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Party members have been choosing between centrist Anas Sarwar and his left-wing rival Richard Leonard.
The contest has been marred by personal attacks, accusations of plots and claims of underhand voting tactics.
The party's interim leader, Alex Rowley, was suspended earlier this week over allegations about his conduct.
Voting in the leadership contest closed on Friday, with the winner due to be confirmed at an event in the Glasgow Science Centre at about 11:00.
Voters had to be either full members of the party, signed up as a registered supporter or a supporter of an attached trade union - which led to controversy as both candidates raced to register as many supporters as possible.
Bookmakers have Richard Leonard as the clear favourite to become the party's next leader after he secured the support of all the major trade unions, including Unite - which has run a concerted campaign to encourage as many of its members as possible to back him.
The Central Scotland MSP is widely respected within the Labour movement, but had a relatively-low public profile before being persuaded to stand for the leadership.
He has argued that people are "hungry for change", but believes that can only be delivered through "socialism and democracy" rather than "nationalism or patriotism."
And he has firmly ruled out any prospect of a future coalition with the SNP, saying "there will be no ground ceded to nationalism at the expense of progressive socialism under my leadership".
The former GMB union official was born and raised in England, and had a private education - which some critics have claimed could prove problematic for him.
The leadership campaign of Mr Leonard's rival in the contest, Anas Sarwar, got off to a rough start after it emerged his family's business did not pay all of its staff the living wage of £8.45 an hour.
The revelation left Mr Sarwar - whose minority shareholding in United Wholesale (Scotland) was said to be worth £4.8m - facing accusations that he was "one of the few" rather than "one of the many".
The Glasgow MSP eventually relinquished all of his shares in order to "demonstrate his commitment to public service".
Mr Sarwar has also been criticised by opponents for sending his children to a £10,000-per-pupil private school, and for previously signing a letter opposing Mr Corbyn's bid for re-election as Labour leader.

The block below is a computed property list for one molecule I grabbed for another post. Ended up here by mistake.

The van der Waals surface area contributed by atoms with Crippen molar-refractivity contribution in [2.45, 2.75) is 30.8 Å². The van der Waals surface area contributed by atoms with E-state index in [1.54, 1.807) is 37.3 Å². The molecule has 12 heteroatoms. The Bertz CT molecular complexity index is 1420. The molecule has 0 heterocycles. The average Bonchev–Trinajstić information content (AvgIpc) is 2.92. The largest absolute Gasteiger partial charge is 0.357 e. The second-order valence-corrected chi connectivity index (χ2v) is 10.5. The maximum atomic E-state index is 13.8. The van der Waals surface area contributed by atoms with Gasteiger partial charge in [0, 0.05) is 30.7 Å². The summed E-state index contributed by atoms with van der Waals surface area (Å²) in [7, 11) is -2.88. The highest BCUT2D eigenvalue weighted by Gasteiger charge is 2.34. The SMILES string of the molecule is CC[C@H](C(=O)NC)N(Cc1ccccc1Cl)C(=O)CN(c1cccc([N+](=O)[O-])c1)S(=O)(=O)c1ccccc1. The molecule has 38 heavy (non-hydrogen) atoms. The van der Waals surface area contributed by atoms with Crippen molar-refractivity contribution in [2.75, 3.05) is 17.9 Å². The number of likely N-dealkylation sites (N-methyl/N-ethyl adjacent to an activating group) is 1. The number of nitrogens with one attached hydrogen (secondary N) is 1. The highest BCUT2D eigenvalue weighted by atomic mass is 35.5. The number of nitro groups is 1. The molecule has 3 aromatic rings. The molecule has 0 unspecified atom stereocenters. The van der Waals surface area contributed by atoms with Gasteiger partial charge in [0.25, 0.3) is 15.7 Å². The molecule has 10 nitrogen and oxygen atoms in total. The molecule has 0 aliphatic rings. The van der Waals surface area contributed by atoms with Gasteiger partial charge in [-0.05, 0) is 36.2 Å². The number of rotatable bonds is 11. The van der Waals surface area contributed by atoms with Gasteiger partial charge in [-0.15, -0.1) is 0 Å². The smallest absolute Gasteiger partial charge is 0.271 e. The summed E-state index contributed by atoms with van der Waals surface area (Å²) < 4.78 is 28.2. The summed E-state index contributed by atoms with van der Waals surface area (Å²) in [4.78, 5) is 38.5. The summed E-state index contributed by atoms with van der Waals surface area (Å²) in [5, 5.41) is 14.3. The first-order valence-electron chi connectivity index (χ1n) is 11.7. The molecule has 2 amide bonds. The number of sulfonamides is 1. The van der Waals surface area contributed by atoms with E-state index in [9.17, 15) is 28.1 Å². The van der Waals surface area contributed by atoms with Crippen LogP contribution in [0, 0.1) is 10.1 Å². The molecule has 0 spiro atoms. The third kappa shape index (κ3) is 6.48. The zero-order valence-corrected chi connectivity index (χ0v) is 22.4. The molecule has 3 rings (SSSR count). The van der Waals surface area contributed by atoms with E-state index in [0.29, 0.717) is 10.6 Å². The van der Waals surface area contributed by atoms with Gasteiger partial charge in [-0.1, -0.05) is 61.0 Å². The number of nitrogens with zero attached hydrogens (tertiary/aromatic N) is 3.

Despite the controversy, Mr Sarwar, who was once the party's deputy leader, is said to enjoy the support of the majority of Scottish Labour parliamentarians.
He has said he wants to become first minister in order to deliver equality rather than simply talking about fighting for it, and warned the SNP that Labour was going to "park our tanks on Nicola Sturgeon's lawn".
Ms Dugdale became the third Scottish Labour leader to quit since the independence referendum in September 2014 when she resigned suddenly on 29 August - almost exactly two years after succeeding Jim Murphy in the role.
At the time, Ms Dugdale said she wanted to "pass on the baton" to someone else, and denied suggestions that she had been forced out by supporters of Mr Corbyn, who she had openly criticised in the past.
But she later said it would be right to assume that "a lot of internal problems" were the reason she did not tell her deputy, Mr Rowley, that she was quitting until just a few minutes beforehand.
The final week of the leadership contest was overshadowed by Mr Rowley stepping down from his interim and deputy leader roles after the Scottish Sun published allegations that he had sent abusive text messages to a former partner.
Mr Rowley denies the claims, but has been suspended by the party while an investigation is carried out.
He had been absent from the Scottish Parliament for the previous two weeks, with party bosses citing a chest infection as the reason.
There have been claims that the party knew of the allegations against Mr Rowley for several weeks, but only suspended him once they appeared in the media.
The leadership contest itself suggests that Scottish Labour - which is now the third largest party at Holyrood behind the SNP and Conservatives - remains deeply divided.
A public war of words erupted between the rival camps in September after Mr Rowley was secretly recorded discussing the leadership election with a party member while queuing for a fringe event.
The row unfolded as Mr Corbyn was telling the UK party's conference that Labour was "on the way back in Scotland" thanks to its "unifying socialist message".
Meanwhile, supporters of both candidates have raised concerns over the sign-up process for those eligible to vote, with accusations of unfair tactics on both sides.
Whoever ultimately wins the contest looks to have a tough task on their hands to unite the rival factions and make the party a credible challenger to the SNP in time for the next Scottish Parliament election in 2021.
Even surviving in the job that long would be something of an achievement, given that the winner will become the party's fourth leader in little over three years.